And the weight thing? I’d like to say it’s down to muscle built up from climbing mammoth peaks like Bow Fell, and scrambling down to tarns and whatnots.
But it’s simply copious eating. How can you not devour wonderful Herdwick lamb, prized and possessed by the Lakelanders, a hardy, tasty sheep guaranteed to have scaled those mountains that have thwarted you?
We roasted a joint from Booths, a supermarket with a strong local-sourcing ethos, and used the leftovers to make a shepherd’s pie (which I’m still eating).
Or there’s the famous spiced warm Grasmere Gingerbread, the recipe a closely guarded secret, which you just have to pick up if you’re in the area. Cumbria has its fair share of starry restaurants, and good pubs and beers -the Hawkshead Lakeland Gold a particular favourite. (See below for my list of culinary places to go).
But what I really want to write about is dark cosy pub The Queen's Head in Troutbeck, near Windermere, because it’s tucked away and not starry in the slightest. Attentive bar staff and Cumbrian hospitality ensures an intimate dinner. I’m sure the vague waft of offal hits me when I walk in, but perhaps it’s the smell of too many children. That aside, there are several things I must rave about.
The first is Hartley’s Cumbria Way – an English pale ale deserving of adoration. If you go, drink it, it’s citrusy and light at first, but malty the more you drink. The second is my starter. The lambs kidneys – slightly pink in the middle, braised in claret, redcurrant and rosemary served on a wedge of crispy onion bread. I am raving about this as my picture makes them look like inedible body parts, but believe me, this is the most perfect-est dish.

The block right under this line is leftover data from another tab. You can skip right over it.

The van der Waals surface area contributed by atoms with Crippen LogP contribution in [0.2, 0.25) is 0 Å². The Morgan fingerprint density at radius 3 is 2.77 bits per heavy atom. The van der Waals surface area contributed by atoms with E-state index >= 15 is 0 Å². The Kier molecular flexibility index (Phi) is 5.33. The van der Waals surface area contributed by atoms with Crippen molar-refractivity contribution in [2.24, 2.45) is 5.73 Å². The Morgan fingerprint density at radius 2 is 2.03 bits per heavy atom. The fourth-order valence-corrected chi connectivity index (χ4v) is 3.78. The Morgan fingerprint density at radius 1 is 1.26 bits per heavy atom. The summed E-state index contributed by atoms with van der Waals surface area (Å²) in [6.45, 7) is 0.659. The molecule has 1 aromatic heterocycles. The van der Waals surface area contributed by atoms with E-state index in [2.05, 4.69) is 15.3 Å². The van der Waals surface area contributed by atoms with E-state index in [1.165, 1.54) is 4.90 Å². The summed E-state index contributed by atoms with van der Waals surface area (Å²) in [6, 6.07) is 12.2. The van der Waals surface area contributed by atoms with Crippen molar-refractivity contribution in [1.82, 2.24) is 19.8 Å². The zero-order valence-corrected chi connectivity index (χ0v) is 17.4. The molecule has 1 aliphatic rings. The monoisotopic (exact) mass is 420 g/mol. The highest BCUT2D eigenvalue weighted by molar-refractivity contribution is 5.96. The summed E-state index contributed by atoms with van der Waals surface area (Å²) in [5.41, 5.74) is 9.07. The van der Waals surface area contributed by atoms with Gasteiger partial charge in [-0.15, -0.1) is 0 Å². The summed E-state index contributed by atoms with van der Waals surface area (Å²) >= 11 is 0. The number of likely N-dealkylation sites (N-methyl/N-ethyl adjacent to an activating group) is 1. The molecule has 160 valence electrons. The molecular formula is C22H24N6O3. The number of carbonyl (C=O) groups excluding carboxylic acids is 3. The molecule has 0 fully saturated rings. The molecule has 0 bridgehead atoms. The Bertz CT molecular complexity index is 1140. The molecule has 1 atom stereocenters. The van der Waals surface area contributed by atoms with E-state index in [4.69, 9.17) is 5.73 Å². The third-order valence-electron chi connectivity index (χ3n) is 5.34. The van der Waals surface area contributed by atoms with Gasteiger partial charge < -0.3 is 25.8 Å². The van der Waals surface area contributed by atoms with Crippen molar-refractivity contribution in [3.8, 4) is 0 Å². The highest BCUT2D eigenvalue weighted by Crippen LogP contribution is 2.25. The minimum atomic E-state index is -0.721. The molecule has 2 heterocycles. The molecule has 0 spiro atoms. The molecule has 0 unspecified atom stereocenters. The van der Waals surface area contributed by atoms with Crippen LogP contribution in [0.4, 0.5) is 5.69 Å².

The kidneys taste incredible and look much better in the dark...
A pressed pigeon and partridge terrine with tomato marmalade is good. The beer battered onion rings – crispy and airy - should be bagged and sold in supermarkets. The Chilean Santa Helena Merlot is a soft wine with a spice edge, and drinkable in the extreme.
I almost don’t want to mention the mains. By this time, not only are we having a rollicking time, but also filled up with starter. I love oxtail. I love venison. But as the ingredients for a cottage pie base, they do not marry - the result being that I taste neither, and the dryness renders the majority of it unpalatable.
A casserole of shin of beef with caramelised shallots is rich, the real ale gravy adding a depth to the dish.
We prop the bar afterwards, Italian taxi-drivers haranguing us, the barstaff giving us banter. But what amazes me is the familiar service, and the overall good quality of the food, probably down to the locality of the ingredients. The area, with its wet weather and lush greenery breeds flavour like no other. Cumbrians know how to sell us a good time, whether it be a well-fed and watered evening, or the dream of staying dry under a waterproof.
The Queen's Head, Troutbeck, Townhead Brow, Cumbria LA23 1
Other places to eat and shop:
Low Sizergh Barn
I have to be dragged out of here – it's difficult not to leave this farm shop in an old 17th century barn with armfuls of local chutneys, ales and cheeses.
Low Sizergh Farm, Sizergh, Kendal, Cumbria , LA8 8AE
The Drunken Duck Inn
Slightly more pricey than The Queen’s Head, but consistently good food.
Ambleside, Cumbria, LA22 ONG
0871 961 1376
L’Enclume restaurant with rooms
Simon Rogan is to Cartmel what Heston Blumenthal is to Bray. The village, which claims to be the home of the sticky toffee pud, houses Rogan's Michelin starred restaurant L'Enclume as well as his less-expensive inn. I ate here in September 2008, experiencing fizzes, foams and fantastic fresh ingredients and combinations I’ve never heard of. I would definitely go again.
Cavendish Street, Cartmel, Nr Grange over Sands, Cumbria, LA11 6PZ,